Google Inc. lost their recent bid to obtain European Union-wide trademark protection for the term “Gmail”, the name of their web mail service. According to a ruling by the EU’s trademark agency, the Gmail name is too similar to an existing German trademark.
A trademark for a slogan owned by German businessman Daniel Giersch contains the name “G-mail”, and the EU trademark agency says that “there is a likelihood of confusion” and that the terms are so similar that people “will be misled into thinking that the marks indicate shared commercial origin.”
Giersch obtained the German trademark in 2000, and uses the name for a mail business that allows users to send electronic files and messages through a central email system. The “G”, he says, stands for his last name. Giersch has been tied up in a series of European court cases with Google since they began their email service in 2004.
That fight, however, is not likely over. Google is still permitted to appeal the decision to the European Court of First Insurance in Luxemborg, the EU’s second highest court. The most recent ruling upheld a ruling by a lower board at the agency in January 2007. In July, Google also lost a bid in German court to claim the right to Gmail.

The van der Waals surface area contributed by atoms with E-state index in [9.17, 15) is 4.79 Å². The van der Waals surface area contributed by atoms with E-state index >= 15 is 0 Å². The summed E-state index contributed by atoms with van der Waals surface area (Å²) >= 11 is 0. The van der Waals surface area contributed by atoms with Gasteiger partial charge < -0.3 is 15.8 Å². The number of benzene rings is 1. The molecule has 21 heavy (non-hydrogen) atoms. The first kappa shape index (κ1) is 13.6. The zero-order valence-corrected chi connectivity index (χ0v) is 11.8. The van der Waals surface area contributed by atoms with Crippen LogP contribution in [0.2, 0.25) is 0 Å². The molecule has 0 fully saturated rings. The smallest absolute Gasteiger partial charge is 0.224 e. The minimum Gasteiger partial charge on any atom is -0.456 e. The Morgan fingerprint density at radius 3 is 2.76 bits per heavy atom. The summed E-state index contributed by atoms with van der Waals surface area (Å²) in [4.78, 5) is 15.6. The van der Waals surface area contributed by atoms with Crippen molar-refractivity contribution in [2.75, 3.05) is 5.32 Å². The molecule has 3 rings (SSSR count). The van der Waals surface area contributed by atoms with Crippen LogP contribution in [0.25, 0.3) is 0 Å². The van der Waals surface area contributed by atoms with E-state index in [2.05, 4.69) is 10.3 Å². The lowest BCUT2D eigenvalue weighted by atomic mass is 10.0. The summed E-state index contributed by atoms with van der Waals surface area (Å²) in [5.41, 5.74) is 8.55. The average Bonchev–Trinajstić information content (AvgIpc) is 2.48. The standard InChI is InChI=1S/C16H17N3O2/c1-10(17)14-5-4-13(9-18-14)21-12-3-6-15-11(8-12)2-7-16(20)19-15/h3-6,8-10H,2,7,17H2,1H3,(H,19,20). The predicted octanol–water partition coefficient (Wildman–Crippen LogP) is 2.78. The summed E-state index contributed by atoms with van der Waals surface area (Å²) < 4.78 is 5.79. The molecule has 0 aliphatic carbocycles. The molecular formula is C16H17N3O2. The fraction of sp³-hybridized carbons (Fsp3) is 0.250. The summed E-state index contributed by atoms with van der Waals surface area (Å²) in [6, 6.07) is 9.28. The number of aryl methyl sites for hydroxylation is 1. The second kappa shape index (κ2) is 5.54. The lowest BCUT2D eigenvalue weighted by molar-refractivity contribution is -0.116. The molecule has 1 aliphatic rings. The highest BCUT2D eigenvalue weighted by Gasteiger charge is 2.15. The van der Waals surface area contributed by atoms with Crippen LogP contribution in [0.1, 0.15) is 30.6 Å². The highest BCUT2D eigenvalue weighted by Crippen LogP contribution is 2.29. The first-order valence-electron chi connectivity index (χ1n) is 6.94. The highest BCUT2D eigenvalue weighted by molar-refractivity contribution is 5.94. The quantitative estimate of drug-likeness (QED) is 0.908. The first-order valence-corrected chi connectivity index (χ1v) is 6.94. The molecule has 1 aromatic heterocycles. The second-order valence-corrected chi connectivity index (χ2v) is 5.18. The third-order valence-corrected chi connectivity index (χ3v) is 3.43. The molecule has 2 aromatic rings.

In Germany, Google has been using the name “GoogleMail” instead of Gmail. They’ve also been using “GoogleMail” in the UK since 2005 after settling a similar dispute with Independent International Investment Research in London.
The agency, which grants trademarks valid across the 27-nation consortium, has the power to reject applications based on similar trademarks already registered in any EU country.
Google is likely to file an appeal, and will probably fight this until they have run out of legal options. If they ultimately fail, they’ll simply have to continue using the “GoogleMail” term in Germany.
The decision, which was finalized February 26, was published this week on the agency’s website.